State of Elections

William & Mary Law School | Election Law Society

Tag: Washington D.C.

Disenfranchised Citizens (D.C.): Over 670,000 Left Speechless

By: Mary Boothe

November is coming fast, and with it, a much anticipated election season. But, while many voters around the nation are looking forward to the opportunity to effect change at the presidential, congressional, and local levels, D.C. residents are looking forward to possibly changing their (lack of) statehood status in order to gain an equally representative voice within the federal government.

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District of Cannabis: Legislative Tampering in the Nation’s Capital

By: Randolph Critzer

The nation watched last November as the District of Columbia passed an ordinance legalizing marijuana for private use. The ordinance, passed by referendum, was voted into effect on November 4th, 2014, and went into effect this past February. This creates a bit of a confusing situation for D.C., which, unlike the other 4 jurisdictions that have legalized the drug, still sits at the end of Congress’s leash.

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DC Ballot Access Free-for-All?

Is it better to leave the legislative process entirely in the hands of the elite or should the public have input? Recently The Washington Examiner reported on the disparity between getting a candidate on the ballot and getting an initiative on the ballot. According to this article, candidates are required to produce less than 4,000 signatures to qualify for ballot entry while initiatives require approximately 23,300 to qualify.  These standards are given in the DC election code. The candidate requirement is set at 2,000 signatures (for city wide board members participating in a primary)—limited to the political party of the candidate—or 1% of the political party, whichever is less.  If the candidate is not participating in a primary election, then the number of signatures is set at 1.5% of the registered voters or 3,000 signatures, whichever is less. Instead of these set numbers, initiatives require signatures from 5% of registered electors, with this list containing at least 5% of the electors from 5 separate wards. Continue reading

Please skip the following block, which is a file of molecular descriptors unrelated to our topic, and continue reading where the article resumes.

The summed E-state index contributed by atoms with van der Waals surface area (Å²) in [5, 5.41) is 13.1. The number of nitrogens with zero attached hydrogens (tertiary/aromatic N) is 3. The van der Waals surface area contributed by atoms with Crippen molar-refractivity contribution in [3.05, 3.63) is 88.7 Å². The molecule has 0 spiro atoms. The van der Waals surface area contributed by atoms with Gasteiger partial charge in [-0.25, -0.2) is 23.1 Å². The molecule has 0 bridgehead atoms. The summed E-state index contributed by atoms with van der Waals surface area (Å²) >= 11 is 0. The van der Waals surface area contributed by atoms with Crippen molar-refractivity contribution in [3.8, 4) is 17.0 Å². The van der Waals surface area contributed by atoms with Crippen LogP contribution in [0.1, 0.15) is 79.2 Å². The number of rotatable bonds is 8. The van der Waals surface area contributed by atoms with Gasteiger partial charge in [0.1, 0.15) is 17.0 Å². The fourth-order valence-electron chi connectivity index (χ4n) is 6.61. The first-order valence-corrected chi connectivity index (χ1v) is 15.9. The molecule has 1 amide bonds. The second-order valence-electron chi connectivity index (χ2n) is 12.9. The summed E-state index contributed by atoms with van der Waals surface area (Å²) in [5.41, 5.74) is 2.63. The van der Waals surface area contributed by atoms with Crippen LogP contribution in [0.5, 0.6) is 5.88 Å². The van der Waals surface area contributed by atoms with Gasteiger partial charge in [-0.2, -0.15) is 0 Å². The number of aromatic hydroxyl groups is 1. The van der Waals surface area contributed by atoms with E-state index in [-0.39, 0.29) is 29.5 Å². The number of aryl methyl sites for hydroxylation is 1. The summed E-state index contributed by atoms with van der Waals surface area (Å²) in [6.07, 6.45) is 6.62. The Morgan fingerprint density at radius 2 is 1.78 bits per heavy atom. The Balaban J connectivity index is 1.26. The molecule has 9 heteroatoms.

Appointee to DC Board of Elections and Ethics falls before questionable statute

by Neil Gibson

In Washington, DC, the end of September saw Mayor Vincent Gray rendered helpless before a provision of DC’s statutory code, which foiled Gray’s attempt to fill out membership of the city’s  Board of Elections and Ethics.

In short, “civic activist” Dorothy Brizill, DC’s unofficial “government watchdog,” exposed the failure of Gray’s appointee for Board Chair to meet the residency requirement of the Board of Elections and Ethics statute. The statute calls for all Elections Board members to have lived in the city for three consecutive years, but the appointee, Robert Mallett, only moved to DC from New York City in May, 2010. With Gray already enduring corruption allegations and a recent flap concerning improper vetting of an executive appointee, he cut ties with Mallett soon after the problem arose, and is currently searching for a replacement.

Though there is no arguing the letter of the residency law, the absurdity of its application here rivals the District government’s apparent ignorance of its own legislative code. True, Mallett lived in New York from 2001-2010. But before heading north, he had been a DC resident for seventeen years. While a DC resident, Mallet served as Deputy Mayor, Deputy Secretary of the US Department of Commerce, an adjunct professor at the Georgetown Law Center… and the list of his high-profile DC-centric activities goes on. Continue reading

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